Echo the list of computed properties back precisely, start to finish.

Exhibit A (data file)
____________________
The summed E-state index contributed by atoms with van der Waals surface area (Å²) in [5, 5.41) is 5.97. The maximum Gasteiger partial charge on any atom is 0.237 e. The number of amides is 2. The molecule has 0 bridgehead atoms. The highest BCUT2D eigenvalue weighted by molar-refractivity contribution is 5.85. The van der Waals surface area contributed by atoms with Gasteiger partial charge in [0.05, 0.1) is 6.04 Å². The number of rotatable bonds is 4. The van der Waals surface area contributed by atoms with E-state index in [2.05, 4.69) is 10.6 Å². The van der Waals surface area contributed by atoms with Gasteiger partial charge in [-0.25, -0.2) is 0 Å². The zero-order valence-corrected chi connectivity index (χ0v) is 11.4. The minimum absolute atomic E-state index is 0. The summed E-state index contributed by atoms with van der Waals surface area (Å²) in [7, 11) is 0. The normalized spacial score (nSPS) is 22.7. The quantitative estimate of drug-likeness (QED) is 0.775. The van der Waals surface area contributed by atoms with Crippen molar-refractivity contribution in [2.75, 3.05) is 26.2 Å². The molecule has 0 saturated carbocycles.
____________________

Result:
The summed E-state index contributed by atoms with van der Waals surface area (Å²) in [5, 5.41) is 5.97. The maximum Gasteiger partial charge on any atom is 0.237 e. The number of amides is 2. The molecule has 0 bridgehead atoms. The highest BCUT2D eigenvalue weighted by molar-refractivity contribution is 5.85. The van der Waals surface area contributed by atoms with Gasteiger partial charge in [0.05, 0.1) is 6.04 Å². The number of rotatable bonds is 4. The van der Waals surface area contributed by atoms with E-state index in [2.05, 4.69) is 10.6 Å². The van der Waals surface area contributed by atoms with Gasteiger partial charge in [-0.25, -0.2) is 0 Å². The zero-order valence-corrected chi connectivity index (χ0v) is 11.4. The minimum absolute atomic E-state index is 0. The summed E-state index contributed by atoms with van der Waals surface area (Å²) in [7, 11) is 0. The normalized spacial score (nSPS) is 22.7. The quantitative estimate of drug-likeness (QED) is 0.775. The van der Waals surface area contributed by atoms with Crippen molar-refractivity contribution in [2.75, 3.05) is 26.2 Å². The molecule has 0 saturated carbocycles.